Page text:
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Revolution in progress: Europe’s software community assesses digital advances

Berlin, October 12, 2001

Note: This press release is also available in German and French.


ITEA Symposium Berlin 2001 press release 12-10-2001 - 1700 word-document - 476 kB

 

The foundations for a digital Europe are being built on software R&D, and on October 11 and 12 two hundred and thirty top software researchers and policy-makers met in Berlin to review progress so far. The occasion, which took place at the city's Brandenburgische Akademie at Gendarmenmarkt, was the second annual symposium of ITEA – Information Technology for European Advancement, the premier programme for co-operative research and development in software-intensive systems in Europe.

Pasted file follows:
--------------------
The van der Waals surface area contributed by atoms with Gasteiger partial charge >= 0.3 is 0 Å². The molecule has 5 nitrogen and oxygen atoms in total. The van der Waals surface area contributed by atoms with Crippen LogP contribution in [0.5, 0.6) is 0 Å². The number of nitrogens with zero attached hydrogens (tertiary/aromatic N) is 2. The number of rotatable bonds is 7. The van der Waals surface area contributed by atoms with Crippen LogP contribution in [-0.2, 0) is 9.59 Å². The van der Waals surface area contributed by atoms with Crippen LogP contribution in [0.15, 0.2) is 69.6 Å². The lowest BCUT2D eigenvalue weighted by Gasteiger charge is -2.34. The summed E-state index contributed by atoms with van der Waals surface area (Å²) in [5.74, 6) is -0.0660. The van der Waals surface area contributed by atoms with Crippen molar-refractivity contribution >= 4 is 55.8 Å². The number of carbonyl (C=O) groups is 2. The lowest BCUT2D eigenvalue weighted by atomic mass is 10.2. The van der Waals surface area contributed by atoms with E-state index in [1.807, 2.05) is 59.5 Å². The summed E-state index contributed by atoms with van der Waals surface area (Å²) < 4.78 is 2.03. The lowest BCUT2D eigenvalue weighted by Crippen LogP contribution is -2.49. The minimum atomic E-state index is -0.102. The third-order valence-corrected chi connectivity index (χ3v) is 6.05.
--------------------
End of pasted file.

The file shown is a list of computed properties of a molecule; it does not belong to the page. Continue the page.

ITEA coordinates industry-driven pre-competitive research in pursuit of its mission to establish European leadership in embedded and distributed software. ITEA was created within EUREKA, a long-standing research framework, supported by 31 European countries, set up to bolster European competitiveness. At the symposium distinguished speakers from four countries described Europe’s considerable strengths in software-intensive systems, but also spoke of an urgent need for further cooperation, coordination and training.

 

Professor Dr. Klaus-Dieter Vöhringer, Daimler-Chrysler Board Member for Research and Technology, said that now that ‘smart’ devices control over 80% of the functions in vehicles, software is driving the future of the automotive industry. Using the tantalising example that software-driven sensors will one day make driving virtually accident-free, he called for greater cooperation between manufacturers and suppliers in setting the common standards that are needed to enable diverse components to ‘talk’ to each other.